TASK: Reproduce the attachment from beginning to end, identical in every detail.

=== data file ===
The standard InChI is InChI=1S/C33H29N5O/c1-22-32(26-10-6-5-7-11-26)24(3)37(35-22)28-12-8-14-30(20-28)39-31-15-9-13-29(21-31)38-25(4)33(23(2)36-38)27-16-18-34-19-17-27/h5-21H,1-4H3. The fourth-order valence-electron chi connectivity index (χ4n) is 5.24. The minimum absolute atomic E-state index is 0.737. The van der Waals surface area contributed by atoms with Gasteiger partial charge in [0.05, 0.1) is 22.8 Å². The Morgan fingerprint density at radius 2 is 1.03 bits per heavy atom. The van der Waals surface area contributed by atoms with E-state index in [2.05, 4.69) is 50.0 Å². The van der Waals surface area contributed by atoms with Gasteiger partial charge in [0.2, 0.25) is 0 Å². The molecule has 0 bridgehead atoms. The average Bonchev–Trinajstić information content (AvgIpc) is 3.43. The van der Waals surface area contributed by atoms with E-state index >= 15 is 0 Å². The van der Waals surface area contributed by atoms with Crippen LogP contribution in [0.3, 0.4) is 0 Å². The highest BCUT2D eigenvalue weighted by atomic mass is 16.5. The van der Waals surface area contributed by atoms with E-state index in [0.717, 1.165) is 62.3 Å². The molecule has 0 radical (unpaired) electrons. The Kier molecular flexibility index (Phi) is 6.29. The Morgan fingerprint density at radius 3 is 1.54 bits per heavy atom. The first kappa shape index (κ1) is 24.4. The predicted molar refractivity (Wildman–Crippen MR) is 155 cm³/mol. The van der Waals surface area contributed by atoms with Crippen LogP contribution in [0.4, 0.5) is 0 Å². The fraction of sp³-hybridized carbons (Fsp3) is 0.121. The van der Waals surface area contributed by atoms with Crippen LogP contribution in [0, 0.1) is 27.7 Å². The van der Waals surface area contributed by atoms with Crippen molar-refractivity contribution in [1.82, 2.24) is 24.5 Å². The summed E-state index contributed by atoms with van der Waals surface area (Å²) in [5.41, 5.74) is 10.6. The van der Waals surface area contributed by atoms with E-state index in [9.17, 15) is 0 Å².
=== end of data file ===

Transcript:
The standard InChI is InChI=1S/C33H29N5O/c1-22-32(26-10-6-5-7-11-26)24(3)37(35-22)28-12-8-14-30(20-28)39-31-15-9-13-29(21-31)38-25(4)33(23(2)36-38)27-16-18-34-19-17-27/h5-21H,1-4H3. The fourth-order valence-electron chi connectivity index (χ4n) is 5.24. The minimum absolute atomic E-state index is 0.737. The van der Waals surface area contributed by atoms with Gasteiger partial charge in [0.05, 0.1) is 22.8 Å². The Morgan fingerprint density at radius 2 is 1.03 bits per heavy atom. The van der Waals surface area contributed by atoms with E-state index in [2.05, 4.69) is 50.0 Å². The van der Waals surface area contributed by atoms with Gasteiger partial charge in [0.2, 0.25) is 0 Å². The molecule has 0 bridgehead atoms. The average Bonchev–Trinajstić information content (AvgIpc) is 3.43. The van der Waals surface area contributed by atoms with E-state index >= 15 is 0 Å². The van der Waals surface area contributed by atoms with Crippen LogP contribution in [0.3, 0.4) is 0 Å². The highest BCUT2D eigenvalue weighted by atomic mass is 16.5. The van der Waals surface area contributed by atoms with E-state index in [0.717, 1.165) is 62.3 Å². The molecule has 0 radical (unpaired) electrons. The Kier molecular flexibility index (Phi) is 6.29. The Morgan fingerprint density at radius 3 is 1.54 bits per heavy atom. The first kappa shape index (κ1) is 24.4. The predicted molar refractivity (Wildman–Crippen MR) is 155 cm³/mol. The van der Waals surface area contributed by atoms with Crippen LogP contribution in [0.4, 0.5) is 0 Å². The fraction of sp³-hybridized carbons (Fsp3) is 0.121. The van der Waals surface area contributed by atoms with Crippen LogP contribution in [0, 0.1) is 27.7 Å². The van der Waals surface area contributed by atoms with Crippen molar-refractivity contribution in [1.82, 2.24) is 24.5 Å². The summed E-state index contributed by atoms with van der Waals surface area (Å²) in [5.41, 5.74) is 10.6. The van der Waals surface area contributed by atoms with E-state index in [9.17, 15) is 0 Å².